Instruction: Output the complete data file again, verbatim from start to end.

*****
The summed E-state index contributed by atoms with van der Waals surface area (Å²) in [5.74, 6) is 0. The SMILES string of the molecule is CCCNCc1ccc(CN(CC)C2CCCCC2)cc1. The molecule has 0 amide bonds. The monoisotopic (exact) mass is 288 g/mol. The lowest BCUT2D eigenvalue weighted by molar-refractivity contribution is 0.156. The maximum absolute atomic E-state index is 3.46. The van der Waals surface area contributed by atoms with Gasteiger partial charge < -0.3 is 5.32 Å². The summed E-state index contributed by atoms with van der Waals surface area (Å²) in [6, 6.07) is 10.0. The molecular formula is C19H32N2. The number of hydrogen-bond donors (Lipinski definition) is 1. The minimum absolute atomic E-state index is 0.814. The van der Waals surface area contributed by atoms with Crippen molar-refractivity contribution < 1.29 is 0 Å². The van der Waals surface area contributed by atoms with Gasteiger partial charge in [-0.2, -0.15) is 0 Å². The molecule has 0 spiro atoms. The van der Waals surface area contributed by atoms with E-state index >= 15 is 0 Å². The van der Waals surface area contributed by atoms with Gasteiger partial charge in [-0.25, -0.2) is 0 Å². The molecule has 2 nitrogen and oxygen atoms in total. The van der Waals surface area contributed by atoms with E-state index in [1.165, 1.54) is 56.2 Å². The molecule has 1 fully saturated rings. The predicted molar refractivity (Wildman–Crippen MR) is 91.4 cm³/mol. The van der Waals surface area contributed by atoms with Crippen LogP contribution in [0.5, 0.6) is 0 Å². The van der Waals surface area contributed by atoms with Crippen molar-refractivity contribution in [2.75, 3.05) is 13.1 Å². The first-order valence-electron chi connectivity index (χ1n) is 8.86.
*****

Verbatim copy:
The summed E-state index contributed by atoms with van der Waals surface area (Å²) in [5.74, 6) is 0. The SMILES string of the molecule is CCCNCc1ccc(CN(CC)C2CCCCC2)cc1. The molecule has 0 amide bonds. The monoisotopic (exact) mass is 288 g/mol. The lowest BCUT2D eigenvalue weighted by molar-refractivity contribution is 0.156. The maximum absolute atomic E-state index is 3.46. The van der Waals surface area contributed by atoms with Gasteiger partial charge < -0.3 is 5.32 Å². The summed E-state index contributed by atoms with van der Waals surface area (Å²) in [6, 6.07) is 10.0. The molecular formula is C19H32N2. The number of hydrogen-bond donors (Lipinski definition) is 1. The minimum absolute atomic E-state index is 0.814. The van der Waals surface area contributed by atoms with Crippen molar-refractivity contribution < 1.29 is 0 Å². The van der Waals surface area contributed by atoms with Gasteiger partial charge in [-0.2, -0.15) is 0 Å². The molecule has 0 spiro atoms. The van der Waals surface area contributed by atoms with E-state index >= 15 is 0 Å². The van der Waals surface area contributed by atoms with Gasteiger partial charge in [-0.25, -0.2) is 0 Å². The molecule has 2 nitrogen and oxygen atoms in total. The van der Waals surface area contributed by atoms with E-state index in [1.165, 1.54) is 56.2 Å². The molecule has 1 fully saturated rings. The predicted molar refractivity (Wildman–Crippen MR) is 91.4 cm³/mol. The van der Waals surface area contributed by atoms with Crippen LogP contribution in [0.5, 0.6) is 0 Å². The van der Waals surface area contributed by atoms with Crippen molar-refractivity contribution in [2.75, 3.05) is 13.1 Å². The first-order valence-electron chi connectivity index (χ1n) is 8.86.